Phew! After Hottest Day Of The Year, Sydneysiders Celebrate the Southerly
"It's here! We can live again."
The southerly is in. We repeat: the southerly is in.
It was hot across the whole of Sydney this Thursday afternoon -- especially in the CBD and eastern suburbs, which are usually spared the worst of the city's heat.
But the southerly is now in, and temperatures have dropped around 15 degrees within a few minutes.
Earlier today, temperatures rapidly approached 40 at the city's official measuring station at Observatory Hill, right beside the Harbour Bridge. At 3: 30 pm, the mercury hit 39.2. At 4:30 it was 39.3.
This was easily Sydney's hottest day of the year and naturally, locals were melting like ice cream on a BBQ.
Power went for a while in the eastern suburbs this morning due to an underground cable fault and, yeah, not great timing.
This was all quite unusual for poor old Sydney, where the average January maximum temperature at Observatory Hill is a surprisingly mild 26 degrees.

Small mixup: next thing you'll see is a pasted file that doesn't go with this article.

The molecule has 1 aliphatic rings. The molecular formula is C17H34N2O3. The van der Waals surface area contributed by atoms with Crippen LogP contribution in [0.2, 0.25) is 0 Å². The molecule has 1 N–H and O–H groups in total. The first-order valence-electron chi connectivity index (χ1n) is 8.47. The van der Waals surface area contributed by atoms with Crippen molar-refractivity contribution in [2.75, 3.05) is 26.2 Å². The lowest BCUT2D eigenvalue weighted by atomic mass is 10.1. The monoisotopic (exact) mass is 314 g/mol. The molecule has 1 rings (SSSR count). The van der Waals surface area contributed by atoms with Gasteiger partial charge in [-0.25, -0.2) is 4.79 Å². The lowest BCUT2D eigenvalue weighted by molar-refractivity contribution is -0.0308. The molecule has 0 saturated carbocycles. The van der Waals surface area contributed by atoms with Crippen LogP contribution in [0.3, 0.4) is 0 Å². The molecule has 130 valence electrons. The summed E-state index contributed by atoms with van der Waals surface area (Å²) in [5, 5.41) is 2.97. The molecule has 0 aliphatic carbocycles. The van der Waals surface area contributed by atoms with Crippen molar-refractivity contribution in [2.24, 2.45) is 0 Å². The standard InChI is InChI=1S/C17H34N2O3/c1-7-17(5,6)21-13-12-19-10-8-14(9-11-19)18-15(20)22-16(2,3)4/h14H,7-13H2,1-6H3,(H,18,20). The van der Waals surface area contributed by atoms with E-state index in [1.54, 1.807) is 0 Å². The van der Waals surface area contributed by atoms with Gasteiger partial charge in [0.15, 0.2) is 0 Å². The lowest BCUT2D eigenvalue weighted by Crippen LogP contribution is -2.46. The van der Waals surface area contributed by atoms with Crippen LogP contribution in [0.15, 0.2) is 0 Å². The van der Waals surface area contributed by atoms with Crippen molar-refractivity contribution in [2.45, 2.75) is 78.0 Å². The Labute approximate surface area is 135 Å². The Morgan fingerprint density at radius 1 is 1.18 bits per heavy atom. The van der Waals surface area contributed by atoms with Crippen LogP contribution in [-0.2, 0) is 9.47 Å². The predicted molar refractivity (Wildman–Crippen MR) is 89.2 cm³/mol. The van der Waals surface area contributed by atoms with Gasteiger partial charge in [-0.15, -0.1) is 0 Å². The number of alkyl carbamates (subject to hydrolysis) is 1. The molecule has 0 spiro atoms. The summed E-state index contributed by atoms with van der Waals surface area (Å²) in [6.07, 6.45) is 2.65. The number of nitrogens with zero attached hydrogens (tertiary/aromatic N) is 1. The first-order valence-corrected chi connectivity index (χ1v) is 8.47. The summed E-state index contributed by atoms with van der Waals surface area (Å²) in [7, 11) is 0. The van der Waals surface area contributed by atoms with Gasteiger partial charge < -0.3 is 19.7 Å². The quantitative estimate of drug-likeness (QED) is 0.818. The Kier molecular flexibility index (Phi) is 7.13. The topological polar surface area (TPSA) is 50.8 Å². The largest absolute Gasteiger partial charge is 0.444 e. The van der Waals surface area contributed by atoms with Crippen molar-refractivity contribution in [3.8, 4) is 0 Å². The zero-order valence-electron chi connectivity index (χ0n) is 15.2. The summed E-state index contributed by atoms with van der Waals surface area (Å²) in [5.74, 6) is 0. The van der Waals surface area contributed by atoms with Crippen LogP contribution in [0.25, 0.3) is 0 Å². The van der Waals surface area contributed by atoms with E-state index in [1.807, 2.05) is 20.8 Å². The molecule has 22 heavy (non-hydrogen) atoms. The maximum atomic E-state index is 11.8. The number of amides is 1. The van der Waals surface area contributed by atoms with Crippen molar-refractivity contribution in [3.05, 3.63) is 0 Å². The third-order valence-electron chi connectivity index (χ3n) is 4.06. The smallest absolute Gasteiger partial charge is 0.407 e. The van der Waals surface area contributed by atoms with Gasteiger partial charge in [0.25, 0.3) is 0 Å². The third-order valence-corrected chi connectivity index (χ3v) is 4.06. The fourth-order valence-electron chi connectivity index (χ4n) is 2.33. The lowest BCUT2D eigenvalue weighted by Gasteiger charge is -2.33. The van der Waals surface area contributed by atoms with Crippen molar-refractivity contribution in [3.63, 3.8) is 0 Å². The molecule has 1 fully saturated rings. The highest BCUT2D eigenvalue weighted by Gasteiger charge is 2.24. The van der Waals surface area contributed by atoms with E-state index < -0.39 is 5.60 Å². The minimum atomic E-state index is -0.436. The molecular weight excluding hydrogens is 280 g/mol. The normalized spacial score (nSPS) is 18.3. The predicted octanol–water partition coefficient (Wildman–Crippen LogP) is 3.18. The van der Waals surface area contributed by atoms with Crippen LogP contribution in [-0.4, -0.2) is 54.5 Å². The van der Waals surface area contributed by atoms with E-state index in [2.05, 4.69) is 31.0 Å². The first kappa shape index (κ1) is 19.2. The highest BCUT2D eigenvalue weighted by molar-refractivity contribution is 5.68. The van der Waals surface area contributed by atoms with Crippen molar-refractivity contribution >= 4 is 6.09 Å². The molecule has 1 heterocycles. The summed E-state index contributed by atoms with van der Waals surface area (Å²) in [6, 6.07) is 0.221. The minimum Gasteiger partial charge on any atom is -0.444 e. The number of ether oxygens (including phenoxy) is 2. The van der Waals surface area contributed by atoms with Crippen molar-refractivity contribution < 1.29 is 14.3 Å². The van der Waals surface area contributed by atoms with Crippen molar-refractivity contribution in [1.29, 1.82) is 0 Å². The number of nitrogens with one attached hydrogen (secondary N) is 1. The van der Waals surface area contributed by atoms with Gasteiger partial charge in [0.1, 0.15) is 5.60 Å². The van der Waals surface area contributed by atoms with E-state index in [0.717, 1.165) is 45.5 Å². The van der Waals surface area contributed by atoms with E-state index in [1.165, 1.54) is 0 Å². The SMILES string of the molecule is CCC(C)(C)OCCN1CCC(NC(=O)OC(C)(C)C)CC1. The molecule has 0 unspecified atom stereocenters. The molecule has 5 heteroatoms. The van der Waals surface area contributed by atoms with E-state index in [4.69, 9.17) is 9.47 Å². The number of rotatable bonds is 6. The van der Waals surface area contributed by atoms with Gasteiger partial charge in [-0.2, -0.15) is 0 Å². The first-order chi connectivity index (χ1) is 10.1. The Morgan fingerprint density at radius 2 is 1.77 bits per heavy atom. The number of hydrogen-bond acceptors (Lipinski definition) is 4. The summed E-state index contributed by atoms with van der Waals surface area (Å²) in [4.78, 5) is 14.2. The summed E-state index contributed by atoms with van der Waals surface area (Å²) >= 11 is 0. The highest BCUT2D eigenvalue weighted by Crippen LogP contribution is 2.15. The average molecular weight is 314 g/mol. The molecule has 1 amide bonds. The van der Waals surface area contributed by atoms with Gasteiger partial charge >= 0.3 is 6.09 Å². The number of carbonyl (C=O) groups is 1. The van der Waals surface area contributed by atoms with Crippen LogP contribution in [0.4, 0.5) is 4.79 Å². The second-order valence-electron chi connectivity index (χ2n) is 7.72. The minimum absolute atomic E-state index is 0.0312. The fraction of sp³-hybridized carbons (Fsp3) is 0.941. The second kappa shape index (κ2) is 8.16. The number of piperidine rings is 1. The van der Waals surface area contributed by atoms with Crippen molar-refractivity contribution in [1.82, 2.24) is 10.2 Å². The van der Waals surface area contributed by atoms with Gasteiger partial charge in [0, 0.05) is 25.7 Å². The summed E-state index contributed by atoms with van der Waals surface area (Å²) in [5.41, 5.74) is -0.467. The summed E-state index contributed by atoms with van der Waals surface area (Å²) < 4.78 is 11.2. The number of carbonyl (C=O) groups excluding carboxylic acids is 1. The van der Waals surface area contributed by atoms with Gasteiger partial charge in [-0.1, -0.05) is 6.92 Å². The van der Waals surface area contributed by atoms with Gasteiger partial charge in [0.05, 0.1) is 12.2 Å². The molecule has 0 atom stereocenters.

Usually, the Sydney CBD and eastern suburbs are significantly cooler than the city's western suburbs, due to the moderating effect of sea breezes.
For example, several suburbs in the city's west have topped 40 so far this year on at least four days. By comparison, the CBD has hit 35 just twice, with a high reading of 37.8 on January 5.
It really is a mild micro-climate in the city's east. But not today. As you can see in the Bureau of Meteorology's 4 pm MetEye graphic below, it was hot everywhere in Sydney today.
This was all happening because of a strong push of hot dry air from the north-west. That airmass was so strong, it kept sea breezes well out to sea for much of the day.
But by mid afternoon, the Bureau promised a so-called southerly buster was on its way.
And despite the strong and possibly damaging winds that accompany a strong southerly change, the whole city was eagerly awaiting it.
To celebrate the tempreature drop, we've embedded a lovely video of America's current cold snap at the top of this story.